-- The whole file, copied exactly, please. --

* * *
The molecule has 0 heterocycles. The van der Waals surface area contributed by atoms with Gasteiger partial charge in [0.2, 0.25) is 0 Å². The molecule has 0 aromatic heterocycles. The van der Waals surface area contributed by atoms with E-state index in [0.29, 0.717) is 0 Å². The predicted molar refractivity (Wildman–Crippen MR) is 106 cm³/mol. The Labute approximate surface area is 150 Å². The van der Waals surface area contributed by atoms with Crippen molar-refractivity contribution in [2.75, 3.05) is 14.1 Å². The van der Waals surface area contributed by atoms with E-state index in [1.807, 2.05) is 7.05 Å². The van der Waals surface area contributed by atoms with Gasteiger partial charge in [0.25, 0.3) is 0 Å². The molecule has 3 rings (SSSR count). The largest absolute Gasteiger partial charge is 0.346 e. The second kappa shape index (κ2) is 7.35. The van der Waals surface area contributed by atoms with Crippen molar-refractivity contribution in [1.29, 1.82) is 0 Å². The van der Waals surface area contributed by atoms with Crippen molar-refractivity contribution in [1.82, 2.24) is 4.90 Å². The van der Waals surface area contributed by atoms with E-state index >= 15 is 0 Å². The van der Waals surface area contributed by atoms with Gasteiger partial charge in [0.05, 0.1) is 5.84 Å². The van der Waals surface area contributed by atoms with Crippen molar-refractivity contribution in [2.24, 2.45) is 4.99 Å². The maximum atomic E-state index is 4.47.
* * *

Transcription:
The molecule has 0 heterocycles. The van der Waals surface area contributed by atoms with Gasteiger partial charge in [0.2, 0.25) is 0 Å². The molecule has 0 aromatic heterocycles. The van der Waals surface area contributed by atoms with E-state index in [0.29, 0.717) is 0 Å². The predicted molar refractivity (Wildman–Crippen MR) is 106 cm³/mol. The Labute approximate surface area is 150 Å². The van der Waals surface area contributed by atoms with Crippen molar-refractivity contribution in [2.75, 3.05) is 14.1 Å². The van der Waals surface area contributed by atoms with E-state index in [1.807, 2.05) is 7.05 Å². The van der Waals surface area contributed by atoms with Gasteiger partial charge in [0.25, 0.3) is 0 Å². The molecule has 3 rings (SSSR count). The largest absolute Gasteiger partial charge is 0.346 e. The second kappa shape index (κ2) is 7.35. The van der Waals surface area contributed by atoms with Crippen molar-refractivity contribution in [1.29, 1.82) is 0 Å². The van der Waals surface area contributed by atoms with Crippen molar-refractivity contribution in [1.82, 2.24) is 4.90 Å². The van der Waals surface area contributed by atoms with E-state index >= 15 is 0 Å². The van der Waals surface area contributed by atoms with Gasteiger partial charge in [0.05, 0.1) is 5.84 Å². The van der Waals surface area contributed by atoms with Crippen molar-refractivity contribution in [2.24, 2.45) is 4.99 Å². The maximum atomic E-state index is 4.47.